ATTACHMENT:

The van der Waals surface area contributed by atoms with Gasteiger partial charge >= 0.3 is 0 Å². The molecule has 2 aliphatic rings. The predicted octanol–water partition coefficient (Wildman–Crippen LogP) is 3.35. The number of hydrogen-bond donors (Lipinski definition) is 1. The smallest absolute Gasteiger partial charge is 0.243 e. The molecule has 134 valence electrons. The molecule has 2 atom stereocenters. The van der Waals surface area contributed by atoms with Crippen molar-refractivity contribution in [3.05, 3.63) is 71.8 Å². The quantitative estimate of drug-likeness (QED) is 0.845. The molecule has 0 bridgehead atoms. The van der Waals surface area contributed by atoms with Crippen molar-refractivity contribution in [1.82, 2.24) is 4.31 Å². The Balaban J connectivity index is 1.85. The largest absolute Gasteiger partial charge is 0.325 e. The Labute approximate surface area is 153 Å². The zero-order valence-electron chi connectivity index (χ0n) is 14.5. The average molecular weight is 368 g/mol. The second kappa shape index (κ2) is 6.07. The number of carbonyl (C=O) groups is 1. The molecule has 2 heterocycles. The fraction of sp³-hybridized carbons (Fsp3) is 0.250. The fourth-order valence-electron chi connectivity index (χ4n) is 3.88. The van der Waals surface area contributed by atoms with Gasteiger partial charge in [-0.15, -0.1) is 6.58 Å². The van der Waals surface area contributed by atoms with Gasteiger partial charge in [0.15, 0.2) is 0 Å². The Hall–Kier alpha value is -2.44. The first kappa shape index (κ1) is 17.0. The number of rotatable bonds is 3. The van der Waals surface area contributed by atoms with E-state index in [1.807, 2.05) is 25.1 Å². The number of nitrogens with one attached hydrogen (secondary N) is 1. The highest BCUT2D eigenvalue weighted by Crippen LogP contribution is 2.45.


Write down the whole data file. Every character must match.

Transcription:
The van der Waals surface area contributed by atoms with Gasteiger partial charge >= 0.3 is 0 Å². The molecule has 2 aliphatic rings. The predicted octanol–water partition coefficient (Wildman–Crippen LogP) is 3.35. The number of hydrogen-bond donors (Lipinski definition) is 1. The smallest absolute Gasteiger partial charge is 0.243 e. The molecule has 134 valence electrons. The molecule has 2 atom stereocenters. The van der Waals surface area contributed by atoms with Crippen molar-refractivity contribution in [3.05, 3.63) is 71.8 Å². The quantitative estimate of drug-likeness (QED) is 0.845. The molecule has 0 bridgehead atoms. The van der Waals surface area contributed by atoms with Crippen molar-refractivity contribution in [1.82, 2.24) is 4.31 Å². The Balaban J connectivity index is 1.85. The largest absolute Gasteiger partial charge is 0.325 e. The Labute approximate surface area is 153 Å². The zero-order valence-electron chi connectivity index (χ0n) is 14.5. The average molecular weight is 368 g/mol. The second kappa shape index (κ2) is 6.07. The number of carbonyl (C=O) groups is 1. The molecule has 2 heterocycles. The fraction of sp³-hybridized carbons (Fsp3) is 0.250. The fourth-order valence-electron chi connectivity index (χ4n) is 3.88. The van der Waals surface area contributed by atoms with Gasteiger partial charge in [-0.15, -0.1) is 6.58 Å². The van der Waals surface area contributed by atoms with Gasteiger partial charge in [0.15, 0.2) is 0 Å². The Hall–Kier alpha value is -2.44. The first kappa shape index (κ1) is 17.0. The number of rotatable bonds is 3. The van der Waals surface area contributed by atoms with E-state index in [1.807, 2.05) is 25.1 Å². The number of nitrogens with one attached hydrogen (secondary N) is 1. The highest BCUT2D eigenvalue weighted by Crippen LogP contribution is 2.45.